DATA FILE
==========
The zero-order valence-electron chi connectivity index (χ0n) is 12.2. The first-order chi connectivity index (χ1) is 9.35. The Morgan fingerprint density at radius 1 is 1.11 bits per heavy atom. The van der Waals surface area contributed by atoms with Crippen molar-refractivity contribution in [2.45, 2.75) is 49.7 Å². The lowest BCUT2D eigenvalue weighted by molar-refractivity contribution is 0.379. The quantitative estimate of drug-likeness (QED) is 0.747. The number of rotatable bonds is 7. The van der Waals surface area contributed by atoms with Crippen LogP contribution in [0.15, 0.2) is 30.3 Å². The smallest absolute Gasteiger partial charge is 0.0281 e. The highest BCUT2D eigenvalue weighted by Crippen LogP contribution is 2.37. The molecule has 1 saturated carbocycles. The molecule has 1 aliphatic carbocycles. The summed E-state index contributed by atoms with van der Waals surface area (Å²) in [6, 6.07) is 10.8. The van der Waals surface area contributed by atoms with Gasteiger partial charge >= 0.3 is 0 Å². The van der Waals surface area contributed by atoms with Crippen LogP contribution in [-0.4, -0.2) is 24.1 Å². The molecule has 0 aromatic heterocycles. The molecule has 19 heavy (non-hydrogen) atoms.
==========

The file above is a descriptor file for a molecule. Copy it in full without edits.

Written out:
The zero-order valence-electron chi connectivity index (χ0n) is 12.2. The first-order chi connectivity index (χ1) is 9.35. The Morgan fingerprint density at radius 1 is 1.11 bits per heavy atom. The van der Waals surface area contributed by atoms with Crippen molar-refractivity contribution in [2.45, 2.75) is 49.7 Å². The lowest BCUT2D eigenvalue weighted by molar-refractivity contribution is 0.379. The quantitative estimate of drug-likeness (QED) is 0.747. The number of rotatable bonds is 7. The van der Waals surface area contributed by atoms with Crippen LogP contribution in [0.15, 0.2) is 30.3 Å². The smallest absolute Gasteiger partial charge is 0.0281 e. The highest BCUT2D eigenvalue weighted by Crippen LogP contribution is 2.37. The molecule has 1 saturated carbocycles. The molecule has 1 aliphatic carbocycles. The summed E-state index contributed by atoms with van der Waals surface area (Å²) in [6, 6.07) is 10.8. The van der Waals surface area contributed by atoms with Gasteiger partial charge >= 0.3 is 0 Å². The van der Waals surface area contributed by atoms with Crippen LogP contribution in [-0.4, -0.2) is 24.1 Å². The molecule has 0 aromatic heterocycles. The molecule has 19 heavy (non-hydrogen) atoms.